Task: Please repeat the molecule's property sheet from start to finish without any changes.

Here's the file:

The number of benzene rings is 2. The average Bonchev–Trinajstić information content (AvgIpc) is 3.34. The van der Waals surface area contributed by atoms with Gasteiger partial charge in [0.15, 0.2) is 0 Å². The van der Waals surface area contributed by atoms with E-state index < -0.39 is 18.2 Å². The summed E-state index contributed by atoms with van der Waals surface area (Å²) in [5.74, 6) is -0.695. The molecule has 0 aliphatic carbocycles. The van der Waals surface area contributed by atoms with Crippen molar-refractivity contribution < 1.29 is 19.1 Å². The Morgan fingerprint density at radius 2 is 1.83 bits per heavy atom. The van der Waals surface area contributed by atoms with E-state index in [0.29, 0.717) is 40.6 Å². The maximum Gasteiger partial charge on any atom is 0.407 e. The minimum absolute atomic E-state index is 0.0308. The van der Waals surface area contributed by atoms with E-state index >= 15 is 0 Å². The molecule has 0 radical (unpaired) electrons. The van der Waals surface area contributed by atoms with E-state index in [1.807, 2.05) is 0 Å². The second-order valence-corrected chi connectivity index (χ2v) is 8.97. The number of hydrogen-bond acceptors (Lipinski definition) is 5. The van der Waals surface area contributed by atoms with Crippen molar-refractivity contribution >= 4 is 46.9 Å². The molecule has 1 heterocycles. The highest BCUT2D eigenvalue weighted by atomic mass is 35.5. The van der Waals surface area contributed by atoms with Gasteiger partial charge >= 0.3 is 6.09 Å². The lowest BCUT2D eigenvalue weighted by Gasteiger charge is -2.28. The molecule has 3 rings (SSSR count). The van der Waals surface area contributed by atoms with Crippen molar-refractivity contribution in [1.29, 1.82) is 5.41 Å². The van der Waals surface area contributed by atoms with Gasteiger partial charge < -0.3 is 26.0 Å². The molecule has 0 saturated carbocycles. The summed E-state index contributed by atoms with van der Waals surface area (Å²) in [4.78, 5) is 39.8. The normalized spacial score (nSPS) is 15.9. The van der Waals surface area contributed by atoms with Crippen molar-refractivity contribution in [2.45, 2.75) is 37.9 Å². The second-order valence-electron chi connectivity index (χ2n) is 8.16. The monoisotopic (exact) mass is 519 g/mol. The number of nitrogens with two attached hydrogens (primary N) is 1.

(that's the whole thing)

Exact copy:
The number of benzene rings is 2. The average Bonchev–Trinajstić information content (AvgIpc) is 3.34. The van der Waals surface area contributed by atoms with Gasteiger partial charge in [0.15, 0.2) is 0 Å². The van der Waals surface area contributed by atoms with E-state index < -0.39 is 18.2 Å². The summed E-state index contributed by atoms with van der Waals surface area (Å²) in [5.74, 6) is -0.695. The molecule has 0 aliphatic carbocycles. The van der Waals surface area contributed by atoms with Crippen molar-refractivity contribution < 1.29 is 19.1 Å². The Morgan fingerprint density at radius 2 is 1.83 bits per heavy atom. The van der Waals surface area contributed by atoms with E-state index in [0.29, 0.717) is 40.6 Å². The maximum Gasteiger partial charge on any atom is 0.407 e. The minimum absolute atomic E-state index is 0.0308. The van der Waals surface area contributed by atoms with E-state index >= 15 is 0 Å². The molecule has 0 radical (unpaired) electrons. The van der Waals surface area contributed by atoms with E-state index in [1.807, 2.05) is 0 Å². The second-order valence-corrected chi connectivity index (χ2v) is 8.97. The number of hydrogen-bond acceptors (Lipinski definition) is 5. The van der Waals surface area contributed by atoms with Crippen molar-refractivity contribution >= 4 is 46.9 Å². The molecule has 1 heterocycles. The highest BCUT2D eigenvalue weighted by atomic mass is 35.5. The van der Waals surface area contributed by atoms with Gasteiger partial charge >= 0.3 is 6.09 Å². The lowest BCUT2D eigenvalue weighted by Gasteiger charge is -2.28. The molecule has 3 rings (SSSR count). The van der Waals surface area contributed by atoms with Crippen molar-refractivity contribution in [1.29, 1.82) is 5.41 Å². The van der Waals surface area contributed by atoms with Gasteiger partial charge < -0.3 is 26.0 Å². The molecule has 0 saturated carbocycles. The summed E-state index contributed by atoms with van der Waals surface area (Å²) in [4.78, 5) is 39.8. The normalized spacial score (nSPS) is 15.9. The van der Waals surface area contributed by atoms with Crippen molar-refractivity contribution in [2.45, 2.75) is 37.9 Å². The second-order valence-electron chi connectivity index (χ2n) is 8.16. The monoisotopic (exact) mass is 519 g/mol. The number of nitrogens with two attached hydrogens (primary N) is 1.